Things that make you go agggghhhh!
Wal-Mart that paragon of global corporate responsibility is at it again.
For the second time in three years Wal-Mart has shut a Canadian facility down because the workers had the temerity to organise a union. Rather than abide by the decision of the Quebec Labour Relations Board to impose a three-year collective agreement the company have decided to say ‘Adieu’ to the workers at its Gatineau Tire and Lube express facility. As Wayne Hanley of the UFCW comments,
“Wal-Mart thinks a cheap oil change is more important than the Canadian constitution.”
Wal-Mart’s actions in Canada illustrate the almost schizophrenic attitude that large multi-national’s often take to union representation in different parts of the world. Wal-Mart don’t want to recognise unions in the US and Canada, but do deal with unions here in the UK and even China. In the same sector Tesco have longstanding partnership arrangements in the UK and Ireland, but are in dispute with the UFCW over representation in the US.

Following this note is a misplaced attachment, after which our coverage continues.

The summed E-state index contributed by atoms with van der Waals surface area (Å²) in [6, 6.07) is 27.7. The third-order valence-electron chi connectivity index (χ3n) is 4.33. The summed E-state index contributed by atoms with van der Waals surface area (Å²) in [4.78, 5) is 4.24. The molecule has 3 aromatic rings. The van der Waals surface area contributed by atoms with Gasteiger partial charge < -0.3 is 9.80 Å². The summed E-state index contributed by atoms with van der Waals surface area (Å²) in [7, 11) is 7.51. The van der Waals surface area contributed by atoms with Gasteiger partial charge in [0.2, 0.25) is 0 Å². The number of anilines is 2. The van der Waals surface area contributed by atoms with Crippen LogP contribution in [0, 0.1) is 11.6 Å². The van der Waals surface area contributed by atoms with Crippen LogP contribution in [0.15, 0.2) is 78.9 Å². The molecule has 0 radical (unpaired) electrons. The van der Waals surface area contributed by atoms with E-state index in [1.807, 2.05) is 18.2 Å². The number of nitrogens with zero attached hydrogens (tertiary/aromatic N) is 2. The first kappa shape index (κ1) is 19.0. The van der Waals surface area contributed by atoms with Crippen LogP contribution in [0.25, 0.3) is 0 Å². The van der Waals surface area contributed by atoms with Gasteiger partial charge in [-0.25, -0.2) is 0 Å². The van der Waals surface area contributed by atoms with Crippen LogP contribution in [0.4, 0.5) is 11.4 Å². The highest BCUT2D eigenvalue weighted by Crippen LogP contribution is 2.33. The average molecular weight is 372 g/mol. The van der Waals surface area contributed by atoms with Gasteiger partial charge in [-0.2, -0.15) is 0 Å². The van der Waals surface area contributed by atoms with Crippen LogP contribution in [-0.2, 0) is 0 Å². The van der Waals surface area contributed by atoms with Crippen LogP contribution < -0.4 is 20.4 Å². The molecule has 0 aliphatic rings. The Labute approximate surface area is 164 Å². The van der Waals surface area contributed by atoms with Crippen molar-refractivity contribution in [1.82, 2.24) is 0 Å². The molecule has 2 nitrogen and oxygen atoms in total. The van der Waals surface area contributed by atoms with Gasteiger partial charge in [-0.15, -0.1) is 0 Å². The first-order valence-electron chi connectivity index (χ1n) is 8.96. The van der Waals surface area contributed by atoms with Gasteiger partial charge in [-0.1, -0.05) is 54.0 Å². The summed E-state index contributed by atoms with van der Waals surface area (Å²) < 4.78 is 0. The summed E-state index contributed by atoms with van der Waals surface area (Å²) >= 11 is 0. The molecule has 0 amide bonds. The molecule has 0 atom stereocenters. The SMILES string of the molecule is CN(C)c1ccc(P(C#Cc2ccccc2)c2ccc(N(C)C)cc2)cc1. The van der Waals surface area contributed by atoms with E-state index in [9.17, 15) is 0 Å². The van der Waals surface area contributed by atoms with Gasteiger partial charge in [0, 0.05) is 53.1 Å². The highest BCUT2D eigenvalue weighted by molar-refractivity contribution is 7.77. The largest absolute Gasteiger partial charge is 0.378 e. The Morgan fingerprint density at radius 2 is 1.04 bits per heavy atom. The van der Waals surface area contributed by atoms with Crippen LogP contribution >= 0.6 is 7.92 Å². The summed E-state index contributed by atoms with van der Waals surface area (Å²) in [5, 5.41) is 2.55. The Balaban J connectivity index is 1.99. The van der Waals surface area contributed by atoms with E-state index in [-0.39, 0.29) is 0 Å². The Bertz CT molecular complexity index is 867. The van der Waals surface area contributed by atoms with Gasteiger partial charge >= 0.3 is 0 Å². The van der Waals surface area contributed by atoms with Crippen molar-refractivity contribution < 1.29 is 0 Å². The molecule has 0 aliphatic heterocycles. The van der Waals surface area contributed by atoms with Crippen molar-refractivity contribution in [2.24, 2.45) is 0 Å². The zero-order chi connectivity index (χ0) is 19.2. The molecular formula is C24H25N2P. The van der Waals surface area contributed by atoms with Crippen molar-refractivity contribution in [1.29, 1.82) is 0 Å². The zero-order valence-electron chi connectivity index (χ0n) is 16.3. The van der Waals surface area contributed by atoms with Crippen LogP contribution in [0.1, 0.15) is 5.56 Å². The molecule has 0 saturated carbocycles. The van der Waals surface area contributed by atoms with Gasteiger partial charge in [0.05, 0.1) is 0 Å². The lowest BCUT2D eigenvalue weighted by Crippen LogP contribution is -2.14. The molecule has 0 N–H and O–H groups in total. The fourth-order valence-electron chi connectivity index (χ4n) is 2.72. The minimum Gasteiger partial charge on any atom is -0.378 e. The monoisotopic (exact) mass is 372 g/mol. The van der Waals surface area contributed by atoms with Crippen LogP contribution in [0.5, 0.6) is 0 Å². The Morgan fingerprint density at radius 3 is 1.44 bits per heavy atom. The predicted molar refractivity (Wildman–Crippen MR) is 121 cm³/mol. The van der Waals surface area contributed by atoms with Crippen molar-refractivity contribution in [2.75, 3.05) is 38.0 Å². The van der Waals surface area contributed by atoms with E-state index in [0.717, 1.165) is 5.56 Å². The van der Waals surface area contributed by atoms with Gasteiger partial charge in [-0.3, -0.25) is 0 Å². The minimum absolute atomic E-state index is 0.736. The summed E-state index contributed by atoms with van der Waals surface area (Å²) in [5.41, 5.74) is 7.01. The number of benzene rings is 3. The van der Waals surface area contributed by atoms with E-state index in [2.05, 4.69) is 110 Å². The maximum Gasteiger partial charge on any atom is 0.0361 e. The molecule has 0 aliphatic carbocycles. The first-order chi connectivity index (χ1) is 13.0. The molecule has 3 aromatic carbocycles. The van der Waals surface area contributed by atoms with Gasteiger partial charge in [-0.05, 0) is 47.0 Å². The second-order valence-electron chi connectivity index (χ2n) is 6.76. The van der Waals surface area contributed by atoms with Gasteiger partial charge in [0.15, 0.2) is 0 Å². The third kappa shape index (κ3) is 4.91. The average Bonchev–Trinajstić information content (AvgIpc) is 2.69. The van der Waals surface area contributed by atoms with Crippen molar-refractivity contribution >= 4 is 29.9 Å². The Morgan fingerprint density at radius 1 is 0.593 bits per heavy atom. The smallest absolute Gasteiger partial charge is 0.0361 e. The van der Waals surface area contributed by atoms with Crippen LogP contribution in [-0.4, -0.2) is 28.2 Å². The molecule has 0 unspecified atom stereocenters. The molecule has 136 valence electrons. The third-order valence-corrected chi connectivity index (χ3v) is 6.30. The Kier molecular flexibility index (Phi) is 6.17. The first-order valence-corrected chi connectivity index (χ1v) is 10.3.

Many multi-nationals will claim they are abiding by the labour laws of whatever country they happen to operate in, and/or that each country has a different ‘cultural’ attitude to unions and union recognition, but the simple fact is that many companies take the simple and pragmatic view that if they can ‘get away with it’ (often encouraged by politicians and law-makers) they will.
I got a first hand taste of this some five or six years ago when I visited BMW’s plant in South Carolina. Unlike its plants in Germany & Britain, the Spartanburg plant is ‘non-union’ – although ‘Of course’, I was told, ‘our workers are all free to join unions’. When I asked why the company had chosen South Carolina for its US base rather than any of the other 49 states in the US, I was told about the plant’s (undoubted) excellent position on the eastern seaboard which was important for the European export market. The fact that South Carolina was ranked 49th out of the 50 US states in the ‘union density’ league table had nothing to do with it of course!
So what can unions do to tackle this corporate ‘schizophrenia’. One important thing we can do is to use Global Framework Agreements (of which there are around 75) as effectively as possible. Another thing we can do is to build stronger practical networks between unions around the world – and in particular to get Heads and Directors of Organising talking to each other. The third thing we could perhaps do more effectively is to ‘name and shame’ the corporate bullies who’d rather sack workers than abide by the law. Any other thoughts or suggestions?